Our major city destinations in this region were San Gimignano, Florence and Assisi. San Gimignano is described in the Insight Guide: "Perhaps the most spectacular sight anywhere in Tuscany is the town of San Gimignano, bristling with medieval towers, scarcely changed in appearance since the Middle Ages and richly rewarding."

Here we found a charming rural campsite on the outskirts of town where the proprietor willingly drove us to the city for our day visit. We wandered the cobbled streets, admired the tiny food and wine boutiques and visited the Museo Civico to see the charming and unusual Wedding Scene frescoes for which this museum is famous. They depict a newly-married couple taking a bath together and then climbing into bed. Afterwards we paused for an excellent lunch and, of course, couldn't resist a treat from a tiny shop whose exterior proudly proclaims - in English and Italian - 'The Best Ice Cream in the World'.

Florence needs little introduction from me, though I would say that several days are needed to do this city justice, especially for art and architecture lovers. My first visit to this city had been in 1967, just a year after the River Arno broke its banks and flooded the city. I have a photo of myself, in my early twenties, standing in a narrow street beneath a sign set in a wall showing the level the floodwaters reached. It was hard to imagine then, and still is.

I returned to Florence two years later with the man who was to become my husband. Again, we were driving through Italy, but on that occasion we were enroute from England to Sardinia where my future sister-in-law had settled after marrying a Sardinian. We had enjoyed dinner on a patio in the Piazza della Signoria, with the copy of Michelangelo's David in our sights. It was very touristy then, and it still is, but it was fun for us to return and remember it all while enjoying a not-very-good pizza on the very same patio!

Adjacent to this square stands the Ufizzi gallery. The line-up to enter was long (nearly two hours a custodian estimated) but by purchasing an additional ticket for a tour (several languages offered) one can enter straight away. Whether you remain with the tour or not is your choice. As we are now so very much older than on our first visit we thought this was a good solution to the long wait and so it was. What a gallery this is, with its famous sculptures and paintings and its lovely views over the Arno and the Ponte Vecchio from its southern windows.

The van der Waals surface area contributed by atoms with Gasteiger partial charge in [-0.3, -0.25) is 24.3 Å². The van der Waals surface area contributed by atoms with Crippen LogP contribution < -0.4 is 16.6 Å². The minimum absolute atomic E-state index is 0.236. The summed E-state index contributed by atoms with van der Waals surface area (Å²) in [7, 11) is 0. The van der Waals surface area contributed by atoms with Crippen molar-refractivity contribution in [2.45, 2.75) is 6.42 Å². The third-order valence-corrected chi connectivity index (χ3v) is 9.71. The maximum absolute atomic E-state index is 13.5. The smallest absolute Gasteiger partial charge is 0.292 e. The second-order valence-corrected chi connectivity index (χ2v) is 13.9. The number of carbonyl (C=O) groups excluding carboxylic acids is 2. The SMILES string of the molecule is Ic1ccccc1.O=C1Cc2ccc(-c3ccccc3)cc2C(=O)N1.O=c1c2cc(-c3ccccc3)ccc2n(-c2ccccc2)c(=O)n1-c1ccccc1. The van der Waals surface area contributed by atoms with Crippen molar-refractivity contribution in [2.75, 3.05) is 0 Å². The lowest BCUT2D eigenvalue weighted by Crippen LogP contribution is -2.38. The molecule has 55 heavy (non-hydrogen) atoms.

We were tempted to linger longer in Florence - so many paintings, so many churches, so many bustling squares surrounded by tempting restaurants. But that can be said of so much of Italy, and a new destination for both of us beckoned - Assisi. Like San Gimignano, Assisi stands on a hilltop, its towers, domes, arches and ancient walls catching the sunlight. Our leafy campsite commanded a glorious view of the plain below and enabled us to walk into the city centre. Here the massive Basilica de San Francesco, with its beautiful fresco cycle by Giotto, is the highlight. But again just wandering the streets and soaking up the atmosphere is a memory that competes with the art treasures.

Bidding farewell to Tuscany and Umbria is not easy, but ahead lay regions of Italy that were to be completely new to us. After a couple of days we descended to the plain, glanced back at Assisi, resplendent above the morning mist, and drove towards the toll road that was to take us farther south.

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Ann Wallace

Ann Wallace is living a writer's dream currently writing of her adventures as she and her husband sail their boat around Europe.